This category includes the audit of our annual financial statements, review of financial statements included in our annual and quarterly reports and services that are normally provided by the independent auditors in connection with engagements for those fiscal years. This category also includes advice on audit and accounting matters that arose during, or as a result of, the audit or the review of interim financial statements.
 
Audit-Related Fees
 
This category consists of assurance and related services by the independent auditors that are reasonably related to the performance of the audit or review of our financial statements and are not reported above under “Audit Fees”. The services for the fees disclosed under this category include services relating to our registration statement and consultation regarding our correspondence with the SEC.
 
Tax Fees
 
This category consists of professional services rendered for tax compliance and tax advice.
 
All Other Fees.  
 
This category consists of fees for other miscellaneous items.
 
 
54

 
 
PART IV
 
ITEM 15. EXHIBITS AND FINANCIAL STATEMENT SCHEDULES
 
(a)            The following are filed with this report:
 
(1)    The financial statements listed on the Index to Consolidated Financial Statements
(2)    Not applicable
(3)    The exhibits listed on the Exhibit Index, which include managerial contracts or compensatory plans or arrangements.
 
(b) The exhibits listed on the Exhibit Index are filed as part of this report.
 
(c) Not applicable.
 
EXHIBIT INDEX
 
Exhibit No. 
Description 
2.1
Distribution Agreement between Draco Holding Corporation and Jump’n Jax, dated April 30, 2004, is incorporated herein by reference from Registrant’s Current Report on Form 8-K filed with the SEC on May 14, 2004.
2.2
Agreement for Share Exchange dated as of March 29, 2004, by and among Draco Holding Corp., Hong Xiang Petroleum International Holdings, Ltd., and the shareholders of Hong Xiang is incorporated herein by reference from Registrant’s Current Report on Form 8-K filed with the SEC on March 30, 2004.
3.1
Articles of Incorporation are incorporated herein by reference from Registrant’s Annual Report on Form 10-KSB filed with the SEC on March 28, 2001.
3.2
By-laws are incorporated herein by reference from Registrant’s Annual Report on Form 10-KSB filed with the SEC on March 28, 2001.
3.3
Certificate of Amendments to Articles of Incorporation is incorporated herein by reference from Registrant’s Information Statement on Form 14C filed with the SEC on May 26, 2004.
3.4
Certificate of Amendments to Articles of Incorporation filed with the Secretary of State of Nevada on September 12, 2005*
3.5
Amended and Restated By-laws are incorporated herein by reference from Registrant’s Current Report on Form 8-K filed with the SEC on September 30, 2008.
4.1
2006 Stock Option/Stock Issuance Plan is incorporated herein by reference from Registrant’s Registration Statement on Form S-8 filed with the SEC on February 27, 2006.
4.2
8% Secured Debenture issued to Lotusbox Investments Limited is incorporated herein by reference from Registrant’s Current Report on Form 8-K filed with the SEC on March 3, 2008.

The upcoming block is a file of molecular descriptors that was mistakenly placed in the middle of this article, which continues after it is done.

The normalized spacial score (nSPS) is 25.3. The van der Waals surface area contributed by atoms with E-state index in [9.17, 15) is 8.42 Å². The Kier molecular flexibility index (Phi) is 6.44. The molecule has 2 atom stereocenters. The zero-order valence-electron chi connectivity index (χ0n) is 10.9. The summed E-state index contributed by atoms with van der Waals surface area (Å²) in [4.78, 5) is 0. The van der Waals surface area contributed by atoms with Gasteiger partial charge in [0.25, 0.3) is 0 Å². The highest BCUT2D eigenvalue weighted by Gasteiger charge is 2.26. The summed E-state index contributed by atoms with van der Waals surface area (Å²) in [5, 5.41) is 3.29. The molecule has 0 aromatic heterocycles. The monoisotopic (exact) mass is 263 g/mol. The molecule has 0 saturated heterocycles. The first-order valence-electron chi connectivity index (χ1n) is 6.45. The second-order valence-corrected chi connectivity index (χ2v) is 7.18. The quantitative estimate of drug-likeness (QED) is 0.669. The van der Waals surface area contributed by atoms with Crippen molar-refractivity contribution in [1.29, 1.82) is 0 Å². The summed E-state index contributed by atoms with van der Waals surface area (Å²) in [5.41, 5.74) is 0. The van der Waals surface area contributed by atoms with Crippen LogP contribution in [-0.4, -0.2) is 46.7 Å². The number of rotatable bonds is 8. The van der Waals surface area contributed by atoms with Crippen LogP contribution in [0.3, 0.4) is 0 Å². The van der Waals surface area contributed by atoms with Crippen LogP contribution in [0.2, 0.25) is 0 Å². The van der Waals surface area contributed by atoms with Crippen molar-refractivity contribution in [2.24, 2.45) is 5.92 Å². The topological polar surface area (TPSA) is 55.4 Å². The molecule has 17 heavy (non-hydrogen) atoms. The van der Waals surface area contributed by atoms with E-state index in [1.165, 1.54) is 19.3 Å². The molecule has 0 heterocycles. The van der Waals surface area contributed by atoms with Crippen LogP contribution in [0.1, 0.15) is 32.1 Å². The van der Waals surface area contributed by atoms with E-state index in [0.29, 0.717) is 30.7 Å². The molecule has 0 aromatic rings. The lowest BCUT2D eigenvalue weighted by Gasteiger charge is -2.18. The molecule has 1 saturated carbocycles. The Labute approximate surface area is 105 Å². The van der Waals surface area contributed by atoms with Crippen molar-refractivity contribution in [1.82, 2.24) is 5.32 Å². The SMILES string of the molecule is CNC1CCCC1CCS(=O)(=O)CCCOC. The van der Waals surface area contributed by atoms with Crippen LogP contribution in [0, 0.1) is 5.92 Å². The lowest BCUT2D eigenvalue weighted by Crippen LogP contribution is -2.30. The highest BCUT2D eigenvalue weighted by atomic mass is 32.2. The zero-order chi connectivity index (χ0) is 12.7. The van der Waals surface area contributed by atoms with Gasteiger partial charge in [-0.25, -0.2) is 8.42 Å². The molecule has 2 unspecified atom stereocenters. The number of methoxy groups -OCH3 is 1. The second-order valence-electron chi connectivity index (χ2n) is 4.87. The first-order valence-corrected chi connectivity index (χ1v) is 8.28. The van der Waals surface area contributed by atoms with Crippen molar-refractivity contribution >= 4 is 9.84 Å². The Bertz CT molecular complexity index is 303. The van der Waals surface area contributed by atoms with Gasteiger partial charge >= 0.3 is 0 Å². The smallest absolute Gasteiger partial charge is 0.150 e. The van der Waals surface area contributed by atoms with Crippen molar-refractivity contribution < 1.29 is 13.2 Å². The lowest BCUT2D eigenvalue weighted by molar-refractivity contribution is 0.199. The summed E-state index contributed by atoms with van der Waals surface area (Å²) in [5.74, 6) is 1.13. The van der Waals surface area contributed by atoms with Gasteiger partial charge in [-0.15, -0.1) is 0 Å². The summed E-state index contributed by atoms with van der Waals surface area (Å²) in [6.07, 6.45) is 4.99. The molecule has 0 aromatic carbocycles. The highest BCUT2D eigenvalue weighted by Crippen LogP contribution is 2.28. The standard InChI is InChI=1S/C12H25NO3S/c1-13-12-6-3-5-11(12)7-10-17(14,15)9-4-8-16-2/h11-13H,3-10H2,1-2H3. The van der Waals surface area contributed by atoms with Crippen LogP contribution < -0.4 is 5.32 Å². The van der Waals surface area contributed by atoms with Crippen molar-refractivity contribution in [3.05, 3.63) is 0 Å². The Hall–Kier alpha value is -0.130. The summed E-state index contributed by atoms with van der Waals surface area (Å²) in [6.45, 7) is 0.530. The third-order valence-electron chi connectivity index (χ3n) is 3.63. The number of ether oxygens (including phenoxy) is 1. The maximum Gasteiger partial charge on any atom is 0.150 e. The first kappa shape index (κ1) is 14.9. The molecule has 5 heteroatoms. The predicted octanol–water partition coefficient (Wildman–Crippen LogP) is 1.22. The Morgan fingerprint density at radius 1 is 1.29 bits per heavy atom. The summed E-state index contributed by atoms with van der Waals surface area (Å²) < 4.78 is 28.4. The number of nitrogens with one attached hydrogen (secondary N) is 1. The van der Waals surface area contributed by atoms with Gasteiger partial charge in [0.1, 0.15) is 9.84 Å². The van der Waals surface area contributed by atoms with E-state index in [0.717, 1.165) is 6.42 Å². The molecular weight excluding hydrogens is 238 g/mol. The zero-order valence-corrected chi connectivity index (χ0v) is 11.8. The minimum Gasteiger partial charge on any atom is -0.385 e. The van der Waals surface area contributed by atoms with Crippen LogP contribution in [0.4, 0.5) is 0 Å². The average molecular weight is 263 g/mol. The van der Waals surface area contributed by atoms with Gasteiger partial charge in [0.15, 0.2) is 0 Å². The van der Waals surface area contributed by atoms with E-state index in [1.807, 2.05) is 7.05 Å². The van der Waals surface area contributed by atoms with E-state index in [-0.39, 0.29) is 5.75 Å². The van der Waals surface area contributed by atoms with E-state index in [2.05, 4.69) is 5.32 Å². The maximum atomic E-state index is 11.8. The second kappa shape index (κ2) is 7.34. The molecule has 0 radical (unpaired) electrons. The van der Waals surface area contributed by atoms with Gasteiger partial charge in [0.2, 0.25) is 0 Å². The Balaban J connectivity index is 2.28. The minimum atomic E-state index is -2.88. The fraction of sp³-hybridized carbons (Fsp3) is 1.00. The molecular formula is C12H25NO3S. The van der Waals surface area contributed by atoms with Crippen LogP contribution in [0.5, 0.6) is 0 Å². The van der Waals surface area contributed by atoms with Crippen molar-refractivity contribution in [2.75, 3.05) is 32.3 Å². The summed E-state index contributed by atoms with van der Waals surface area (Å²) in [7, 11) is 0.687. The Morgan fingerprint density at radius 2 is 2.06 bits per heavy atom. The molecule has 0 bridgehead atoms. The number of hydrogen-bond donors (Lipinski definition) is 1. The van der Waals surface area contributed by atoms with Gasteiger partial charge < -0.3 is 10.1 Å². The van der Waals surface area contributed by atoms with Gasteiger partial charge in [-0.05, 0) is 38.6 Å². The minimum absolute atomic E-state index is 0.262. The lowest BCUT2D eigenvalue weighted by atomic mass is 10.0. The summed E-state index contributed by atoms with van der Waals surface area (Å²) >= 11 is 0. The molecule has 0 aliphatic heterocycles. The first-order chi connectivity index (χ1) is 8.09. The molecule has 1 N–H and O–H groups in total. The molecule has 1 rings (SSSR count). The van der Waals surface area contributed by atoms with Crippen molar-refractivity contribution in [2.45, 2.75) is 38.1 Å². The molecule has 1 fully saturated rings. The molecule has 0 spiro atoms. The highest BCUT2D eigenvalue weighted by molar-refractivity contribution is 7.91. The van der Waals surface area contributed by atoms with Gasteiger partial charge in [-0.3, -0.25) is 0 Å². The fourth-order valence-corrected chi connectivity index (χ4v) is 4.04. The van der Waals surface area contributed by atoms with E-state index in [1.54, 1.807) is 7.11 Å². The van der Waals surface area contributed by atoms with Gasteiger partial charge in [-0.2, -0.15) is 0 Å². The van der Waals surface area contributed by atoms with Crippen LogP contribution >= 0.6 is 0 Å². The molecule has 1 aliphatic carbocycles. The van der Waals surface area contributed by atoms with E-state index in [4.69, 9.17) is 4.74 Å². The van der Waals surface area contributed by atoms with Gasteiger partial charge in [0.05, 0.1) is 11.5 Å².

4.3
Form of Series A and C Common Stock Warrant is incorporated herein by reference from Registrant’s Current Report on Form 8-K filed with the SEC on March 3, 2008.
4.4
Form of Series B Common Stock Warrant is incorporated herein by reference from Registrant’s Current Report on Form 8-K filed with the SEC on March 3, 2008.
4.5
Form of Common Stock Purchase Warrant is incorporated herein by reference from Registrant’s Current Report on Form 8-K filed with the SEC on March 6, 2008.
4.6
Amendment No. 1 to 8% Secured Debenture issued to Lotusbox Investments Limited is incorporated herein by reference from Registrant’s Current Report on Form 8-K filed with the SEC on March 6, 2008.
Exhibit No. 
Description 
10.1
Loan Contract between Song Yuan City Yu Qiao Qian’an Hong Xiang Oil and Gas Development Limited Company and Song Yuan City Wu Lan Da Jie Cheng Shi Xin Yong She is incorporated herein by reference from Registrant’s Quarterly Report on Form 10-QSB filed with the SEC on November 23, 2005. (Translated from the original Mandarin)
10.2
Loan Contract between Song Yuan City Yu Qiao Qian’an Hong Xiang Oil and Gas Development Limited Company and Song Yuan City Wu Lan Da Jie Cheng Shi Xin Yong She is incorporated herein by reference from Registrant’s Quarterly Report on Form 10-QSB filed with the SEC on November 23, 2005. (Translated from the original Mandarin)
 
 
55

 
 
10.3
Warranty Deed between Lien holder: Song Yuan City Wu Lan Da Jie Cheng Shi Xin Yong She and Mortgager: Wang Hongjun, Sun Jishuang is incorporated herein by reference from Registrant’s Quarterly Report on Form 10-QSB filed with the SEC on November 23, 2005. (Translated from the original Mandarin)
10.4
Guarantee Contract between Creditor: Song Yuan City Wu Lan Da Jie Cheng Shi Xin Yong She and Assurer: Songyuan City Hongxiang Petroleum Technical Services Co., Ltd is incorporated herein by reference from Registrant’s Quarterly Report on Form 10-QSB filed with the SEC on November 23, 2005. (Translated from the original Mandarin)
10.5
Qian-112 Oilfield Cooperative Development Contract among PetroChina Oil and Gas Company Limited, Jilin Oil Field Branch Company; Song Yuan City Yu Qiao Oil and Gas Development Company Limited, dated as of May 28, 2003 is incorporated by reference from Registrant’s annual report on Form 10-KSB filed with the SEC on April 16, 2007.
10.6
Joint Venture Agreement among the Registrant, Ms. Ju GuiZhi and Mr. Wang Hongjun, to form a joint venture limited liability company in China, to be named Song Yuan North East Petroleum Technical Service Co., Ltd is incorporated herein by reference from Registrant’s Current Report on Form 8-K filed with the SEC on July 28, 2006.